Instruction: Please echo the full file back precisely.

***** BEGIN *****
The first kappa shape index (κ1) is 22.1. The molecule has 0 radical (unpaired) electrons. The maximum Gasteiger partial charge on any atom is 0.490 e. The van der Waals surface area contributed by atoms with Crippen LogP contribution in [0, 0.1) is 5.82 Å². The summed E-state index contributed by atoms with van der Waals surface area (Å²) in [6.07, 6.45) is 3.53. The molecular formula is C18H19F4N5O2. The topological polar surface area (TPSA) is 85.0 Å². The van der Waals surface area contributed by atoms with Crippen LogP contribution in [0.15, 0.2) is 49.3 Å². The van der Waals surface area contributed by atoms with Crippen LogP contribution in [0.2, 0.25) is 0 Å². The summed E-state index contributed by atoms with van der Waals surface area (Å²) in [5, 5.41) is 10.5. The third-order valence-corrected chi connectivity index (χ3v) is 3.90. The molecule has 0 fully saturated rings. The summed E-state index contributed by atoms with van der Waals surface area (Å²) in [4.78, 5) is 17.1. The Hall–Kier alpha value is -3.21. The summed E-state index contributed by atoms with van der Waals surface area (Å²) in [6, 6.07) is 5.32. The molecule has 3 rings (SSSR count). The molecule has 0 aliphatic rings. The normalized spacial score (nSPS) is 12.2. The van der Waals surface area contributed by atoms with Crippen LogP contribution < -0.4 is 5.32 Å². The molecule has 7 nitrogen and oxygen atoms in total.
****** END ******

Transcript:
The first kappa shape index (κ1) is 22.1. The molecule has 0 radical (unpaired) electrons. The maximum Gasteiger partial charge on any atom is 0.490 e. The van der Waals surface area contributed by atoms with Crippen LogP contribution in [0, 0.1) is 5.82 Å². The summed E-state index contributed by atoms with van der Waals surface area (Å²) in [6.07, 6.45) is 3.53. The molecular formula is C18H19F4N5O2. The topological polar surface area (TPSA) is 85.0 Å². The van der Waals surface area contributed by atoms with Crippen LogP contribution in [0.15, 0.2) is 49.3 Å². The van der Waals surface area contributed by atoms with Crippen LogP contribution in [0.2, 0.25) is 0 Å². The summed E-state index contributed by atoms with van der Waals surface area (Å²) in [5, 5.41) is 10.5. The third-order valence-corrected chi connectivity index (χ3v) is 3.90. The molecule has 0 fully saturated rings. The summed E-state index contributed by atoms with van der Waals surface area (Å²) in [4.78, 5) is 17.1. The Hall–Kier alpha value is -3.21. The summed E-state index contributed by atoms with van der Waals surface area (Å²) in [6, 6.07) is 5.32. The molecule has 3 rings (SSSR count). The molecule has 0 aliphatic rings. The normalized spacial score (nSPS) is 12.2. The van der Waals surface area contributed by atoms with Crippen LogP contribution < -0.4 is 5.32 Å². The molecule has 7 nitrogen and oxygen atoms in total.